The Black Swan Explained

Our Black Swan Logo was inspired by Nassim Taleb’s recent book “The Black Swan” which I found hugely enjoyable and profoundly enlightening in a number of ways. The phrase “Black Swan Problem” was I now understand first used (to my great delight) by the Scottish Philosopher David Hume, back during the Scottish Enlightenment of the Eighteenth century, who gave it as an example of the “complications that arise when deriving general rules from observed facts”.

In what has now become known as Hume’s Problem of Induction, he asked how many white swans does one need to observe before inferring all swans are white – a hundred, a thousand? The point being we don’t know. The absence of a negative does nor necessarily prove a positive.

The Black Swan is not a hypothetical metaphor, as it was believed that all Swans were white, until this belief was shattered when Black Swans (Signus Atratus) were sighted in Australia following it’s discovery by Europeans.

In Taleb’s earlier book “Fooled by Randomness” he defines a Black Swan as follows:

A random event satisfying the following three properties: large impact, incomputable probabilities, and surprise effect. First it carries upon its occurrence a disproportionately large impact. Second its incidence has a small but incomputable probability based on information available before prior to it’s incidence. Third a vicious property of a Black Swan is it’s surprise effect. At a given time of observation, there is no convincing element pointing to an increased likelihood of the event.

In other words a Black Swan can hit anywhere, anytime, and it will have a highly significant impact. This to me seemed to fit with my experiences as a Liquidator, having dealt with many businesses that have failed as a result of some unanticipated event, sometimes specific to that business such as the loss of a key client, or fraud by an employee, or a flood, to wider phenomena such as the effect of the credit crunch, or the 9/11 attacks.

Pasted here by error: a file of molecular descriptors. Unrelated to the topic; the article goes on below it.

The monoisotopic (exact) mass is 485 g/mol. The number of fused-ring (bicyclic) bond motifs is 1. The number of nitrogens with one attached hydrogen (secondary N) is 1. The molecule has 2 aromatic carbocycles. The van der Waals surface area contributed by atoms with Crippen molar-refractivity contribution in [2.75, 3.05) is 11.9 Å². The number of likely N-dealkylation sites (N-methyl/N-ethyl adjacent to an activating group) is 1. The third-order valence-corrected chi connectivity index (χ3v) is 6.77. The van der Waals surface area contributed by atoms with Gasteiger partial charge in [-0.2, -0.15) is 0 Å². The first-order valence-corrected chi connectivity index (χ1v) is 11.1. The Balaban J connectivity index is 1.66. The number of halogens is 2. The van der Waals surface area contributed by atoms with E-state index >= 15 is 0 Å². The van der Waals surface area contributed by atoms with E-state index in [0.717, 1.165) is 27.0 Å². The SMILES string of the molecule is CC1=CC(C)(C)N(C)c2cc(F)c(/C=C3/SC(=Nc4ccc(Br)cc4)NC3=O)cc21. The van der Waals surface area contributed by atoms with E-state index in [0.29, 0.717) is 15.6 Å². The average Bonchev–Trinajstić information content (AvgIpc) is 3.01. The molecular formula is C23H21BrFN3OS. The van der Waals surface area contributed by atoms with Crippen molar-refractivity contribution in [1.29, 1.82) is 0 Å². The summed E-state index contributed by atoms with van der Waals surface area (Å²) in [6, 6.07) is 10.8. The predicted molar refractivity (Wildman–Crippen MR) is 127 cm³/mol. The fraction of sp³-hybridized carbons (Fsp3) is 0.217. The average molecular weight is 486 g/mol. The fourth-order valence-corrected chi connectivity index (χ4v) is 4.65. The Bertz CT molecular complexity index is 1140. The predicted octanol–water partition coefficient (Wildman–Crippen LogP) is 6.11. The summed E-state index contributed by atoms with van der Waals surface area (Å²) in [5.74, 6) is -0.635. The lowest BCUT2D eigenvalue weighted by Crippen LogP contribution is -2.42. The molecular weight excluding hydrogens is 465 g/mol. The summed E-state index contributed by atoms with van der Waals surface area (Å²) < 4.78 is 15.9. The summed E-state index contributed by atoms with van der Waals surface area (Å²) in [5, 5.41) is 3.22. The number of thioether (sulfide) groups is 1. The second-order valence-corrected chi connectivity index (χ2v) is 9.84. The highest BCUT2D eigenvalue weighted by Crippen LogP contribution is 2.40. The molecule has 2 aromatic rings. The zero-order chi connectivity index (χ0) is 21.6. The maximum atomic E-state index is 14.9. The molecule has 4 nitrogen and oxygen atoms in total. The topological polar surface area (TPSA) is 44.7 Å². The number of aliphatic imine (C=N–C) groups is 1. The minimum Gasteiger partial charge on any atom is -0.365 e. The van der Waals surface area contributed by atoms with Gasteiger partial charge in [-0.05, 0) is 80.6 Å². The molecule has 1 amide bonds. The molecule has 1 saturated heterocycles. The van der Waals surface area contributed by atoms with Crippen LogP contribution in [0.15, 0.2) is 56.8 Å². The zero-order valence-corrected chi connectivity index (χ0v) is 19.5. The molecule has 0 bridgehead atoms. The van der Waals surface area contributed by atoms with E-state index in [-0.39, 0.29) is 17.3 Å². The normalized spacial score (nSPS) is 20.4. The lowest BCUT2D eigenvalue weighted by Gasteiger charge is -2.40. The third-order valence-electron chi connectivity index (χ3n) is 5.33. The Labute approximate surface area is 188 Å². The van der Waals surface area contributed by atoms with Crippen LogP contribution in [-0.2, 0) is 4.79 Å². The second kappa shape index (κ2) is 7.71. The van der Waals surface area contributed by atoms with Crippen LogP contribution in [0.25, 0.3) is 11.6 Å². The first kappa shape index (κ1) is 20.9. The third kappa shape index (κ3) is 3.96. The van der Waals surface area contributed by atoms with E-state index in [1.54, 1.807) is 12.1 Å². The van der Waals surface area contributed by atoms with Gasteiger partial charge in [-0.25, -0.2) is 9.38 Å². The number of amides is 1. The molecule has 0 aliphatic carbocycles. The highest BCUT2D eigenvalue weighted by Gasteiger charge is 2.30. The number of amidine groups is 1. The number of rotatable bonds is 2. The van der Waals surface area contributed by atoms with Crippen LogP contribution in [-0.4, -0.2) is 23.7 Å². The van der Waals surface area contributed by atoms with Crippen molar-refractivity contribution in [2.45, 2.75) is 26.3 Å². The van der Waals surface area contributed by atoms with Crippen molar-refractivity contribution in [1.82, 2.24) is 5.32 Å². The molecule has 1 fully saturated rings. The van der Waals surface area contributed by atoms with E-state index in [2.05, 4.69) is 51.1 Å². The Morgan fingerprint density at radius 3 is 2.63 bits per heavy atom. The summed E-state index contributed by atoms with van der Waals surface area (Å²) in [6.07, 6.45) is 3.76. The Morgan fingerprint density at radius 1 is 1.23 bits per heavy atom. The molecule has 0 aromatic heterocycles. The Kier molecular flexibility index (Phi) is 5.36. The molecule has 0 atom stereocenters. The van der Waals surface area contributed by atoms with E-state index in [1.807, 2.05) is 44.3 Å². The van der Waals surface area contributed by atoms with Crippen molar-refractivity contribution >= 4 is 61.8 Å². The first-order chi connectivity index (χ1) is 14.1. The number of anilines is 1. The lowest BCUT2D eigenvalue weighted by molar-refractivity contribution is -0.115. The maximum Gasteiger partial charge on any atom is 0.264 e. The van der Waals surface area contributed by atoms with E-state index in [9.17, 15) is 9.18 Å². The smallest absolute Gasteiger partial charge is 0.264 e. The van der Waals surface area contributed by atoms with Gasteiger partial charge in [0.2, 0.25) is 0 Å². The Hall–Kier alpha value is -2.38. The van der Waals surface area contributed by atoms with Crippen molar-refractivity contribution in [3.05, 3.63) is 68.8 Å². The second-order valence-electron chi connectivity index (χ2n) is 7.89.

Taleb claims in “The Black Swan” among other things, that the single most important factor in succeeding in business is to be lucky. To avoid the bad Black Swans, and maybe catch a good one. He explains that bad ones tend to happen quickly say a civil war erupting, and good ones slowly (say the advent of the internet and computers).

Luck? Well I do think that the harder you work, the luckier you get.

And it is also true that every small businesses is vulnerable to bad luck, to a Black Swan. Not having the capital base to absorb a financial loss caused by an unexpected but significant effect often causes the failure of a businesses. Indeed, I would be so bold as to speculate that most business failures could be attributed to a Black Swan event, which proved to be eventually the downfall of the enterprise.

It can take years for the business to eventually fail. The owners and managers will fight like hell to recover the situation, to trade out of the difficulties caused by such an event. Often to no avail.

So it seemed to me that as a logo for an insolvency and recovery business, the Black Swan Logo had real meaning, as well as being quite cool.

I hope you like it.

Findlay James Insolvency Liquidation Business Cards

Nassim Taleb

The Black Swan:
The Impact of the Highly Improbable

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